A beginner’s look at Agile and Scrum

When you hear the word scrum, you may think ‘Crouch, bind, set’, as you would hear on the rugby pitch. You can imagine this rugby-fanatic’s disappointment on her first day at Manifesto then when she realised that we do not go around barging into one another, jostling for an egg-shaped ball. Scrum, in this case, is a methodology of project management. No egg-chasing here.

I’ve been at Manifesto for a few months now (almost 3 – where does the time go?) and in that time, you could say I’ve learned a thing or two!

Well, actually, more than two things. As with any new job, you are in a constant state of learning for the first few months. Here at Manifesto, scrum is the method used to manage our projects. As someone who had never used agile or scrum before I certainly know more about it now than I did a few months ago.

First things first, what is scrum?

Well, put simply, Scrum is a flavour of agile project management. It is a method of managing the design and build of a digital project in iterative increments i.e. short bursts called sprints.

Using this method of project management allows for flexibility on both sides – product owners and project deliverers – to adapt to any changes, new ideas or new functionality that is required for the project.

To produce a project on time, the ScrumMaster and the product owner need to sit down together and discuss exactly what features and functionality is needed.

These are then broken into stories along the lines of

‘As a user I can sign up for email notifications so that I can get the latest news from Company X’.

This tells the development team that email sign up functionality needs to be added and so this becomes something that the developers will work on during a sprint.

When the backlog is completed, the designer will then be able to formulate some template designs for the product owner to review. When designs are signed off, only then does development begin in sprints, short bursts of, usually, 2 weeks (but can be as long as 4).

During development, the team have a 15-minute catch up every day called a stand-up where they discuss what they did yesterday, what they’re working on today and if there is anything blocking them from carrying out their work. This allows everyone to know what the team is up to and where we are with the overall development of the project.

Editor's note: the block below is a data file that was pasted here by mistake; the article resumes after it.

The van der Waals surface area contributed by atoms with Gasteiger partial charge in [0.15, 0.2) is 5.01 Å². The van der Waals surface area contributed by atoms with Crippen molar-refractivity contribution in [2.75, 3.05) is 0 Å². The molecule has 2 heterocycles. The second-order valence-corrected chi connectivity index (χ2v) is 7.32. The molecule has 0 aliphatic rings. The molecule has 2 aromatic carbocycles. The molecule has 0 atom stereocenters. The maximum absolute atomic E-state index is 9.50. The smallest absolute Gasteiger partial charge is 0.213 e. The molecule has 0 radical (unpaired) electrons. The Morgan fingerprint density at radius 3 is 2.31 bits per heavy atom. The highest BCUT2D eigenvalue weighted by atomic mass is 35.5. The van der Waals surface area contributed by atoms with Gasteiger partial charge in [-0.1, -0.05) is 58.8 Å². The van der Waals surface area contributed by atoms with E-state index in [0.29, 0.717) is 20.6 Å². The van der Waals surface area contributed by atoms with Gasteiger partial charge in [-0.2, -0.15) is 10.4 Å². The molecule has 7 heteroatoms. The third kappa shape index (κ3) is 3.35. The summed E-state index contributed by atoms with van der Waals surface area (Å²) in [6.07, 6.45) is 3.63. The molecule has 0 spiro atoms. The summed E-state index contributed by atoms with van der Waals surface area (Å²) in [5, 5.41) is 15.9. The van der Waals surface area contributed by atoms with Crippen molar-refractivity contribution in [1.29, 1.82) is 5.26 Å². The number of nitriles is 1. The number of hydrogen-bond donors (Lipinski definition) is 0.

After each sprint, there will be a demo to show stakeholders what has been achieved in sprint and then a meeting to plan what happens in the next one.

The Scrum team

The role of the ScrumMaster is to act not as a leader but as facilitator to allow the team to remain creative and productive by removing any barriers or impediments.

They work as both a go-between and a team coach. They provide all necessary information to the team so that they can get their work done and they encourage the team when needed i.e. they’re awesome!

The developers spend endless hours/days/weeks in front of computers turning a blank page into something beautiful i.e. they’re awesome too.

The designers spend a long time looking at other websites for inspiration – what is good, what is bad – to provide the product owner with ideas on what the new product will look like (they’re equally as awesome!).

The product owner is the person who is the voice of the product being produced and will work with the scrum master on the piece of work being developed (and yes, they are also awesome!).

So what have I learned?

Since I have been at Manifesto, I have seen the benefits of using agile methods to manage projects.

For one, this method allows for cross-team responsibility. It’s not up to one person to get the job done, it’s very much a team effort and up to everyone to deliver on what they said they would during the sprint. It’s all very High School Musical because…. (*starts singing and dancing) ‘We’re all in this together….’

Yes, I just went there.

Another thing I’ve learned is that it’s always necessary to have a product owner.

In order for scrum to work as it should, there needs to be one person making decisions on design and deciding what is most important in the backlog to be worked on next. This is the role of the product owner and they will act on behalf of stakeholders prioritising what gets done first.

At Manifesto, we really love agile. I mean, really really. And in the short space of time I’ve been with the company, I have learned a ton about scrum

But believe me, there is plenty more still to go!

And if you want to learn more about Agile or Scrum take a look at Jim Bowes’ excellent series of posts in the Agile category.

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